Don’t Stupid-Lah, Brudder
By Nury Vittachi
A unique brand of pan-Asian English really exists, readers reckon. Its vocabulary comes from English, but grammar and word-order comes from Chinese, according to an academic. Singapore already has lots of works in Asian English, but examples can also be found in Malaysia and Indonesia.
This discussion reminded me of a one-act play called Don’t Stupid-Lah, Brudder, which was written entirely in Englasian by a group of contributors to the Far Eastern Economic Review. In it, you can “hear” three variations of Englasian: East Asian, South Asian and Australian.
Plot: Mal, a Malaysian investor, is having kopi (coffee) with an Indian accountant named Indra. They are in a hotel in Jakarta waiting for Oz, an Australian entrepreneur, with whom they are setting up a business.
Mal: Plan latest where got?
Indra: Not having. Maybe Oz has?
Mal: He here already, is it?
Indra: Yesterday already he checked in.
Mal: [Pointing to Indra’s bag] Inside is what?
Indra: Contact list and other sundry items.
Mal: Contack how many? Hundred-over?
Indra: Two hundred-over.
Mal: Waah. Damn good. Oz is where? Mat salleh sleep too much always. Make me frus only.
Oz: Greetings! Hi, chooks. Bit late—apologies.
Mal: No nid-lah. Sit-sit, don’t shy.
Oz: You Indra? Pleaseta meetcha.
Indra: We met before one time, no? At the party to felicitate my cousin-brother, a revered Sydneysider?
Oz: Yeah, right.
Mal: Waah, stylo-milo only-lah today you.
Oz: Huh? Oh. My clothes were a bit daggy after the flight so I got a new shirt and some daks.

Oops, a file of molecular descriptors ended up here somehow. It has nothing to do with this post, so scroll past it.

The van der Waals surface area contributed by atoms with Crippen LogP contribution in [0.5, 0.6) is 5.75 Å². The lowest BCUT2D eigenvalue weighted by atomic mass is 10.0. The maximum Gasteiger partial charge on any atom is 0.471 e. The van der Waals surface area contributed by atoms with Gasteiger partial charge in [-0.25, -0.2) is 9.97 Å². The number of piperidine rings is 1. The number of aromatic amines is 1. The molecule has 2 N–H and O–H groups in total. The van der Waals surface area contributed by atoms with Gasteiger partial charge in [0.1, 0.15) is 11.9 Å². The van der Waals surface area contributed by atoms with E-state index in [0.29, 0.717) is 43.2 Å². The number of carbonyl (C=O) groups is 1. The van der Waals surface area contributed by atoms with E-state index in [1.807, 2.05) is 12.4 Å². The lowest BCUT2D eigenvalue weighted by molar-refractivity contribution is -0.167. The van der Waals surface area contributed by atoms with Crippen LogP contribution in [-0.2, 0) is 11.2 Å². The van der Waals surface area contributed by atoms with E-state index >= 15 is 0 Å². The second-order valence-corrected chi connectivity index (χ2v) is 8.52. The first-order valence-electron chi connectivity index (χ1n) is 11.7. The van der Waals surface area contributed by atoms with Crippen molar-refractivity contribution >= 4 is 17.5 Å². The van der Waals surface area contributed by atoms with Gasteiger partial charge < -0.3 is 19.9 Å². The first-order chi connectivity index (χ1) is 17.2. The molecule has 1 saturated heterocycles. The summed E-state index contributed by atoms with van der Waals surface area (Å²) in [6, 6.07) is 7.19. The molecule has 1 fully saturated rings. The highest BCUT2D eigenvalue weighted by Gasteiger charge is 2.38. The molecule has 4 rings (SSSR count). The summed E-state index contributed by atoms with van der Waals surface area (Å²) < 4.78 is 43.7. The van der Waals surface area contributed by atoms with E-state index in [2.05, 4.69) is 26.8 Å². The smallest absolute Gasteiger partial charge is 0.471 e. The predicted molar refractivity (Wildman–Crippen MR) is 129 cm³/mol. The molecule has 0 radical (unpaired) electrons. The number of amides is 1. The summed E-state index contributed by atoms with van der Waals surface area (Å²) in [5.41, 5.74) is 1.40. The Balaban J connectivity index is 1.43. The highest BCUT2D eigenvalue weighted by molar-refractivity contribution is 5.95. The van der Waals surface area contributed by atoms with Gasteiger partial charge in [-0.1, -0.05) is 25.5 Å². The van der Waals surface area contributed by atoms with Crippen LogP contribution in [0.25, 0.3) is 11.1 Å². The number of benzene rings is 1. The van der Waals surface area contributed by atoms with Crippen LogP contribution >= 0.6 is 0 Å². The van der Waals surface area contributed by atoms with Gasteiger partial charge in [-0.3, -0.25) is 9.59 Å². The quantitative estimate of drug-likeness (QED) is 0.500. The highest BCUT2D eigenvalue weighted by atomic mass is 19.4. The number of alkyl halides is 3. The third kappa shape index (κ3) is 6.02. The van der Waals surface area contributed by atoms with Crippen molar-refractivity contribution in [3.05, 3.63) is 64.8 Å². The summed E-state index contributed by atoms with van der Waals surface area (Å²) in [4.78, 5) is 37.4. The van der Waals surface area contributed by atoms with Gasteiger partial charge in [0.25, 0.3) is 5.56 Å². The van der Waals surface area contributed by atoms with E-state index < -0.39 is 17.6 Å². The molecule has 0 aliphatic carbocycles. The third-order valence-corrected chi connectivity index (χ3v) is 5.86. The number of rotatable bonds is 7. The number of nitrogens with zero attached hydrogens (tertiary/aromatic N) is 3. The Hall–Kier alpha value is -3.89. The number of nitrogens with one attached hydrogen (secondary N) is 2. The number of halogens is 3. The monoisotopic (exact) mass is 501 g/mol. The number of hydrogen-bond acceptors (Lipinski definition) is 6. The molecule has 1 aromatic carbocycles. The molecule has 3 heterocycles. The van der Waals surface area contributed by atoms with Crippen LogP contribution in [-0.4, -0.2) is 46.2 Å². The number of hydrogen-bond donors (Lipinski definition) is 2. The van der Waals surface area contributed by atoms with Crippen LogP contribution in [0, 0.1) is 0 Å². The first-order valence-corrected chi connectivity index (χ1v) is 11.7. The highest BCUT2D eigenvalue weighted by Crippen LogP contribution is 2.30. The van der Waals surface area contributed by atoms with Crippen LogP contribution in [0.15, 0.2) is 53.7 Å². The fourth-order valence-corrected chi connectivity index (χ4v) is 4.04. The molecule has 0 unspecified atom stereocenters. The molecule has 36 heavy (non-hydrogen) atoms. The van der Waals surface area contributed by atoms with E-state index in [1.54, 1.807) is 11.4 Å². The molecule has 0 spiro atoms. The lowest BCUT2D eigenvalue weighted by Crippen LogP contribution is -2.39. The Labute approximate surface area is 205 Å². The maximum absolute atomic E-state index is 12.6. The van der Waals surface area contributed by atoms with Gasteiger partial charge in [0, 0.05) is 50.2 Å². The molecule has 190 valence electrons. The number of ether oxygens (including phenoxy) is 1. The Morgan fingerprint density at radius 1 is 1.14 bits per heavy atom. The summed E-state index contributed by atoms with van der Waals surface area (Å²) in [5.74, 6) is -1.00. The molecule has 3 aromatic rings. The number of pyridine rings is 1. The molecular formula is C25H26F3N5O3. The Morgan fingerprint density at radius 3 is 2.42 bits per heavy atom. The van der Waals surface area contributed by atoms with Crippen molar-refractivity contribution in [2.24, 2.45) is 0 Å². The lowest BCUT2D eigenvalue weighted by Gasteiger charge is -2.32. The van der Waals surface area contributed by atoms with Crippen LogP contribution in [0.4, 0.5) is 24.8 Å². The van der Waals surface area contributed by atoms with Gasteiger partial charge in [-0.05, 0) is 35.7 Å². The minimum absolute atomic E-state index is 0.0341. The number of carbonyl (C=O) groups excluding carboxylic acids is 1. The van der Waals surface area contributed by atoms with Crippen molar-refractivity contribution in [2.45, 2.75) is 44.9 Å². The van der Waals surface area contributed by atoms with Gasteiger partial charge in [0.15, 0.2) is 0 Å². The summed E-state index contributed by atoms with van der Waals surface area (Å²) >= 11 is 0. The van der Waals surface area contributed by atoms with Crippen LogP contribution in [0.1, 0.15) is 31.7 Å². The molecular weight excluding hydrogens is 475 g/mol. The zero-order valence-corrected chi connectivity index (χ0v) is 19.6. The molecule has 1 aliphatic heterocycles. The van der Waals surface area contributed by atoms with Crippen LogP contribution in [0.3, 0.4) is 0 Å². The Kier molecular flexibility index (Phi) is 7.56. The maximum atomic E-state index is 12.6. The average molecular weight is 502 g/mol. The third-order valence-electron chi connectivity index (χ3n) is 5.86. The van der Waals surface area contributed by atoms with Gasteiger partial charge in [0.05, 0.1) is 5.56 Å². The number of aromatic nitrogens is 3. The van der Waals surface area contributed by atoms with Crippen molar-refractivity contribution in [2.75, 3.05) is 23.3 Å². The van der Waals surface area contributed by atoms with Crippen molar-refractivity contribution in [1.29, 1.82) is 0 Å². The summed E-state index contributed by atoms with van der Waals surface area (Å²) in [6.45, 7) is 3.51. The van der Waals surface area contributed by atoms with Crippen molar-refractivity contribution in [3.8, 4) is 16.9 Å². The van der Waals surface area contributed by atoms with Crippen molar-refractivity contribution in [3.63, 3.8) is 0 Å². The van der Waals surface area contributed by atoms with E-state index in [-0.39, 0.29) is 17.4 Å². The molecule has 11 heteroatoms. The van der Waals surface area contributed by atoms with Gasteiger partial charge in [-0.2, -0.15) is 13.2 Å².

Mal: Nice, man. Now start already.
Indra: You are bringing business plan?
Oz: Godit right here in me bag.
Indra: Put the papers out. Projections, case studies, like that, also need.
Mal: Bank account have?
Mal: Cover letters ready, is it?
Oz: No worries. Needs number crunching but.
Mal: Total down is what?
Indra: About eight crore-over.
Mal: Talk cock-lah you!
Indra: For one lakh output.
Mal: How can? No need so much.
Indra: Ya, nine crore-over maybe. You don’t know, goondu.
Mal: Why you say me like that?
Oz: Don’t do yer lolly. Let’s have a squiz.
Oz: What does aiyeeah mean, anyway?
Mal: No word in English. Only Indian.
Oz: What is ‘Aiyeeah’ in Indian?
Mal: Let’s go to my room, can crunch numbers on my laptop.
Indra: First must do the needful.
[All three speak together to the waiter.]
Oz: Bill please.
Mal: My dan.
[The waiter, being fluent in Englasian, understands all three speakers, but being a loyal speaker of Bahasa, ignores them all.]